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If Your Interviewer Won't Stop Talking, You're Gold...

At a Starbucks today on the road.  Listening to a manager interview a barista candidate.

The candidate hasn't had to say a word in 20 minutes.  No joke.

Love Starbucks.  Good people.  Word of advice to all the candidates out there:

If your interviewer won't stop talking, you are gold.  Let them talk.

I know, it runs counter to what you think.  You think you need to get your talking points in.  The bottom line?  If the interviewer talks 90% of the time and you spend 10% of the time concurring, you're going to be a finalist.  That interviewer is going to go off his gut after the interview and say, "That felt great.  I really like her."

Of course you felt like it really went great, Bob.  You got to listen to yourself for 45 minutes.  Nice.  You are so money.  Ballers ball, after all.

So if you want the job, let them talk.  If you want to determine whether you're a fit for the job?  That's a whole other post.

I wish I could take video of this - but I can't do that to my guy...

Good luck out there candidates.  It's a jungle for sure.


Karen K

This works for sales calls and dating too.

julia briggs

Hmm. Sometimes the interviewer will then come back and say - 'well, they weren't very enthusiastic'. There is nothing you can do, but don't assume if they don't stop talking you will get the job. Sometimes it's a defence reaction and they don't want to ask any questions as they have already decided NO.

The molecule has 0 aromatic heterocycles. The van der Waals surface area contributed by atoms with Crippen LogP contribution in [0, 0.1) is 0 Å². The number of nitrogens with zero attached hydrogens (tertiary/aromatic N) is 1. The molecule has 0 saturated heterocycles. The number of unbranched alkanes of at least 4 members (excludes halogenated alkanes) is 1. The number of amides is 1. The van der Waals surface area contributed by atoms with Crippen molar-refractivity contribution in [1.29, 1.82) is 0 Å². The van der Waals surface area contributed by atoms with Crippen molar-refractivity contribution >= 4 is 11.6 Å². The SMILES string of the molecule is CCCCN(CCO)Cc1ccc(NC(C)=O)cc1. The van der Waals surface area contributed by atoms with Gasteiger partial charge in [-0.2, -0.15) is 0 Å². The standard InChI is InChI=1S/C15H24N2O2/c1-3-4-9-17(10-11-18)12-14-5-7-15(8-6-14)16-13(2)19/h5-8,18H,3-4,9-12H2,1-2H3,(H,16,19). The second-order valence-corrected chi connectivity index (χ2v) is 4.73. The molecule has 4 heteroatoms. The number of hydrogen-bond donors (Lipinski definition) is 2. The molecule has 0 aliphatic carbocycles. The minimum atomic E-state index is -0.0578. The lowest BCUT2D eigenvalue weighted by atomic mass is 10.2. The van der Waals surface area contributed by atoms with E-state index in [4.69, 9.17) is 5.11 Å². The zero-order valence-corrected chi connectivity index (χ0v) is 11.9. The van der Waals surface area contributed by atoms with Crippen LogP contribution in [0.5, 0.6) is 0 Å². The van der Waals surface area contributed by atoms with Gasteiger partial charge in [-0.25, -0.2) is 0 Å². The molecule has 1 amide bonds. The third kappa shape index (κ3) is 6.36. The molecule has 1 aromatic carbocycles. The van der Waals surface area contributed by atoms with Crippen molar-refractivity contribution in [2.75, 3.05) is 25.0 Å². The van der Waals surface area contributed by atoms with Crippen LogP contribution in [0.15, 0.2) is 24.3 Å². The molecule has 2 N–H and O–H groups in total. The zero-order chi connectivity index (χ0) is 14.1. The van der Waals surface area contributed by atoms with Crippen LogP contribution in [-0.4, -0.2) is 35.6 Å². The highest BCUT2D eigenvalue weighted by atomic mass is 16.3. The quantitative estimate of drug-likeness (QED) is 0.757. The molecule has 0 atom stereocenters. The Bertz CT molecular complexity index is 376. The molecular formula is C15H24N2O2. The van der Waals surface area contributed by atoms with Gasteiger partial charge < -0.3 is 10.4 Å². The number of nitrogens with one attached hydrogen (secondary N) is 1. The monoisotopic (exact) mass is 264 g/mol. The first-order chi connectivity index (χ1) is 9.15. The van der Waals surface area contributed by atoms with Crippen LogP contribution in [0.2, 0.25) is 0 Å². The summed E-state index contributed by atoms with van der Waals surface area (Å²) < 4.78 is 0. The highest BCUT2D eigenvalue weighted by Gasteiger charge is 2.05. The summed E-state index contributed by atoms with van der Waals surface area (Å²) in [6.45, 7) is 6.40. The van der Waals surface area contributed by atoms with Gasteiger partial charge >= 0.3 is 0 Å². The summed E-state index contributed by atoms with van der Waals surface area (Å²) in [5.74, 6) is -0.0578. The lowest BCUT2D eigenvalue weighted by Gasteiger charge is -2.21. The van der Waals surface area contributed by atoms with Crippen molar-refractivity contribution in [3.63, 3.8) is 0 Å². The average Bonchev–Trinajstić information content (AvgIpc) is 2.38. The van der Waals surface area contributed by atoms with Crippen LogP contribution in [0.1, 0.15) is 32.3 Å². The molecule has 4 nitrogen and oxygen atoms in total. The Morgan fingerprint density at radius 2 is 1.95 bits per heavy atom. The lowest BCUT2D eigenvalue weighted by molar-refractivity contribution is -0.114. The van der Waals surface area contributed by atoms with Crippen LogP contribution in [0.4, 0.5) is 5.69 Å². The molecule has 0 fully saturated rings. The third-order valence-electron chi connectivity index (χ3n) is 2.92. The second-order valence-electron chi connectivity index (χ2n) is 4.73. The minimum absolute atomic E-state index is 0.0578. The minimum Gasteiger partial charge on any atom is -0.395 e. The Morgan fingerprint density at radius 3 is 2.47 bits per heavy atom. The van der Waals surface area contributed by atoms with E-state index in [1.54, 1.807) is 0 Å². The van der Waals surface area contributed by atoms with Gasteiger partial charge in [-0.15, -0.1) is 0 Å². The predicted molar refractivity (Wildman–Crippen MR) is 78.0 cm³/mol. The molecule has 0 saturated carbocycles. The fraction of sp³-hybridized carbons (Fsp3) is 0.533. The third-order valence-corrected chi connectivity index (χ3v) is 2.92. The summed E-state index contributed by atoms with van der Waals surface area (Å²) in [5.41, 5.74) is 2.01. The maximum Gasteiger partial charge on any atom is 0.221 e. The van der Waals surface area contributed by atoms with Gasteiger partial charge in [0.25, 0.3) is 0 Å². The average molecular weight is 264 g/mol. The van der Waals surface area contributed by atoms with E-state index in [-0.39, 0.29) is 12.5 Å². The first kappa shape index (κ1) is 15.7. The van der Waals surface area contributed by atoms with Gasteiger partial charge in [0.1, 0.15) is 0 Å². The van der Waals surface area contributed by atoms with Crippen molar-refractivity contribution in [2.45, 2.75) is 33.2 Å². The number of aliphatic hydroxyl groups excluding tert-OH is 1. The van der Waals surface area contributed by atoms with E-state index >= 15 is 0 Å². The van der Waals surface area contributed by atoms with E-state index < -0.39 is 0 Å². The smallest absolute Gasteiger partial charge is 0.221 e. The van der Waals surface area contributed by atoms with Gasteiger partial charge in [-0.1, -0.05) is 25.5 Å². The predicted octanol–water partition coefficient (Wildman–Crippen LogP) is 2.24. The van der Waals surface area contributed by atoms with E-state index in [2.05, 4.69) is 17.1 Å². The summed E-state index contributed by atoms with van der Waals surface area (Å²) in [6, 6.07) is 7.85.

Eric Barrett

If the interview isn't structured, I always look for the fastest way to talk about something we share in common, whether it's sports, raising kids, college, or mutual friends. Not only does an interviewer get to talk, but they get to talk about things you both like - instant "similar to me" bias.

Jocelyn Aucoin

You are a strange bird, Elmo. A strange bird indeed. ;)

Jocelyn Aucoin

Seriously though, I could not think of a better scenario as a candidate. Dreamy.

Myron C

Very good point, in general people enjoy talking about themselves. One of the keys to being successful in anything you do is by being a good listener.


As one comment said, "this goes for dating as well as interviewing."


Agree with Julia, this isn't always a positive. If the interviewer does all the talking, you don't get a chance to sell yourself and let them know how great you are! So after the interview they might realise, what can this candidate actually offer me? It can be detrimental to a job offer too!

Rishah Collier

This starts out you,re gold if your interviewer won't stop talking, and ends up with it can be detrimentalto a job offer. While both scenarios are true, and anyone over the age of twenty should know this, should there be a few hints as to what to do in situations of this magnitude or perhaps elaborate on the things we definitely don't want to do. At least ask a question to get a feel of where the interviewer is going.

meryl ratzman